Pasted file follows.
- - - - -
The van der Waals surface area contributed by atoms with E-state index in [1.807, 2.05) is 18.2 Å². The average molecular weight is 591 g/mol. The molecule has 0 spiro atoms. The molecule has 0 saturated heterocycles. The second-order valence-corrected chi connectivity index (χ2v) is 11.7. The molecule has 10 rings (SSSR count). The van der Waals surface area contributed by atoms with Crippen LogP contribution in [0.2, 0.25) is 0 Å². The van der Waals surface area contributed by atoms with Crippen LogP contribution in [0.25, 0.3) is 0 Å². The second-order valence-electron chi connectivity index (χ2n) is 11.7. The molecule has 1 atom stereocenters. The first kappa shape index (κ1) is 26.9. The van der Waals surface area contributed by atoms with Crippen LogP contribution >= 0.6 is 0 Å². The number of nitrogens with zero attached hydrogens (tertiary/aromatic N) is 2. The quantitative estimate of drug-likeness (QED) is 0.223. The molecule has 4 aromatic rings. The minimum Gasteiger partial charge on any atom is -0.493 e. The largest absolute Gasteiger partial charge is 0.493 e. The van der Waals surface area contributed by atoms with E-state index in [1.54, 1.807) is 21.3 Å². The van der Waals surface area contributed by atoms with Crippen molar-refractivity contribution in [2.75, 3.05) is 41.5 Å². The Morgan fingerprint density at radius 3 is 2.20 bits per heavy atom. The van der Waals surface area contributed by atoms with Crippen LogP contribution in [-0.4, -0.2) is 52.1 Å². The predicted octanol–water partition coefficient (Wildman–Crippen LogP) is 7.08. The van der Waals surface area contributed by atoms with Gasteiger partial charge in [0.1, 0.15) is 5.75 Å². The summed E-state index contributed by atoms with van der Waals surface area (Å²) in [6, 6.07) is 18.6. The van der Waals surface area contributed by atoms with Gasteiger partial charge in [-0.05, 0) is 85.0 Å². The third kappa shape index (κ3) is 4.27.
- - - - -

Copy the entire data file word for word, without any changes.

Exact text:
The van der Waals surface area contributed by atoms with E-state index in [1.807, 2.05) is 18.2 Å². The average molecular weight is 591 g/mol. The molecule has 0 spiro atoms. The molecule has 0 saturated heterocycles. The second-order valence-corrected chi connectivity index (χ2v) is 11.7. The molecule has 10 rings (SSSR count). The van der Waals surface area contributed by atoms with Crippen LogP contribution in [0.2, 0.25) is 0 Å². The van der Waals surface area contributed by atoms with Crippen LogP contribution in [0.25, 0.3) is 0 Å². The second-order valence-electron chi connectivity index (χ2n) is 11.7. The molecule has 1 atom stereocenters. The first kappa shape index (κ1) is 26.9. The van der Waals surface area contributed by atoms with Crippen LogP contribution >= 0.6 is 0 Å². The number of nitrogens with zero attached hydrogens (tertiary/aromatic N) is 2. The quantitative estimate of drug-likeness (QED) is 0.223. The molecule has 4 aromatic rings. The minimum Gasteiger partial charge on any atom is -0.493 e. The largest absolute Gasteiger partial charge is 0.493 e. The van der Waals surface area contributed by atoms with E-state index in [1.54, 1.807) is 21.3 Å². The van der Waals surface area contributed by atoms with Crippen molar-refractivity contribution in [2.75, 3.05) is 41.5 Å². The Morgan fingerprint density at radius 3 is 2.20 bits per heavy atom. The van der Waals surface area contributed by atoms with Crippen LogP contribution in [-0.4, -0.2) is 52.1 Å². The predicted octanol–water partition coefficient (Wildman–Crippen LogP) is 7.08. The van der Waals surface area contributed by atoms with Gasteiger partial charge in [0.1, 0.15) is 5.75 Å². The summed E-state index contributed by atoms with van der Waals surface area (Å²) in [6, 6.07) is 18.6. The van der Waals surface area contributed by atoms with Gasteiger partial charge in [-0.05, 0) is 85.0 Å². The third kappa shape index (κ3) is 4.27.